Revising the ECI: How to make it ‘fit for purpose’

DISCLAIMER: All opinions in this column reflect the views of the author(s), not of EURACTIV Media network.

ECIs have so far proved ineffective. [Stop TTIP/ Flickr]

Following the high hopes for the European Citizens’ Initiative as a new instrument of participatory democracy, it has proven to be ineffective, largely unknown to citizens and neither user-friendly nor cost-effective, writes Assya Kavrakova.

Assya Kavrakova is the director of the European Citizen Action Service (ECAS).

Five years since the European Citizens’ Initiative came into effect, only three ECIs have managed to collect the 1 million signatures required for a Commission response. Only one has led to a follow-up proposal.

European Commission Vice-President Frans Timmermans’ plans to revise and improve the ECI Regulation later this year, announced at the annual ECI Day on 11 April, are long overdue and come after numerous requests by civil society organisations, including ECAS, to make it ‘fit for purpose’.

As part of its mission to empower citizens to exercise their rights in the EU and using its participation in the stakeholder group of the REFIT platform for Better Regulation, ECAS submitted an evidence-based opinion that was adopted by the REFIT platform in June 2016 and called for a thorough revision of the ECI Regulation.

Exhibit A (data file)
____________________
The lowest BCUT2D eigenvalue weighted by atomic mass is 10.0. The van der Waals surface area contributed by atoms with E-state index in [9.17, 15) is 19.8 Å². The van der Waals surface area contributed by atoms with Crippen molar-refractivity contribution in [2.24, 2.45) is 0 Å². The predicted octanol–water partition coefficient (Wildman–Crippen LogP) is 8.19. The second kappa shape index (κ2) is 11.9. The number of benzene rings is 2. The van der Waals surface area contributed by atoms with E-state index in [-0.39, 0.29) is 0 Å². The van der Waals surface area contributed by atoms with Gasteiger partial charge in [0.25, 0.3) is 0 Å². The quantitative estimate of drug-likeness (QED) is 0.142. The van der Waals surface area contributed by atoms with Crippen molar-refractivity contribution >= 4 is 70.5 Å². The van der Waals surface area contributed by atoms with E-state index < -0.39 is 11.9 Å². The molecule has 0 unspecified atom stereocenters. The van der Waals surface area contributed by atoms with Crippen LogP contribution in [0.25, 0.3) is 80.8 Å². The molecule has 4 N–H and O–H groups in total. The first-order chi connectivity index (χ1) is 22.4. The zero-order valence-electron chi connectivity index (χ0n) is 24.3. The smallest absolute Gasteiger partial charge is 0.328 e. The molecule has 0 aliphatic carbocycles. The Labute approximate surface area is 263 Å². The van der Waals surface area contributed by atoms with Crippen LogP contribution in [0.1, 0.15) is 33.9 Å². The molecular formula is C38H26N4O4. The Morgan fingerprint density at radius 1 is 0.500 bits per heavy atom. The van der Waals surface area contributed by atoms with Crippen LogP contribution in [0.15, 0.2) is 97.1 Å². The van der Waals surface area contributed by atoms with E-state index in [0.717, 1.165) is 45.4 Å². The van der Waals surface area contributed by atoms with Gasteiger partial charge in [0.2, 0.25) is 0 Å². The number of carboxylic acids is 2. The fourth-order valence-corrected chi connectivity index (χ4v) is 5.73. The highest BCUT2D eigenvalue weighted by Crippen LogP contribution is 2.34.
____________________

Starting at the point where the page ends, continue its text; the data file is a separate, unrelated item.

Here are seven proposals on how to best make it fit for purpose:

Legal admissibility test of ECIs as a prerequisite for their registration

The first hurdle encountered by ECI organisers is getting their proposed initiative registered by the Commission. All the initiatives that have been refused registration so far have been identified to fall “manifestly outside” the Commission’s powers.

The practice suggests, however, that in a number of cases the legal admissibility test was too narrowly applied, the decision to refuse registration was arbitrary (e.g. because initiatives with similar characteristics were treated differently) and/or the reasons given for rejection were incomplete.

We recommend:

  • Define the remit of the “legal act” and/or of the political actions that the European Commission can initiate or undertake;
  • Provide a definition of what it means to be ‘“manifestly outside” the Commission’s powers;
  • Clarify the procedure for the legal admissibility test and increase the transparency of the decision-making process;
  • Secure adequate legal advice for ECI organisers with regard to the legal basis of their initiative.

Numerous and different data requirements

Different personal data requirements for the verification of an ECI lead to the use of different forms for the collection of statements of support in the different member states, which is burdensome. In addition, some EU citizens residing outside their Member State of nationality, estimated to number 11 million, are not able to sign.

We recommend revising Article 6 and Annex III and IV of Regulation 211/2011 to establish a simplified single statement of support form (preferred option) and adopt a unified approach based on either nationality or residence to allow all EU citizens to sign.

Citizens’ committee and the liability of organisers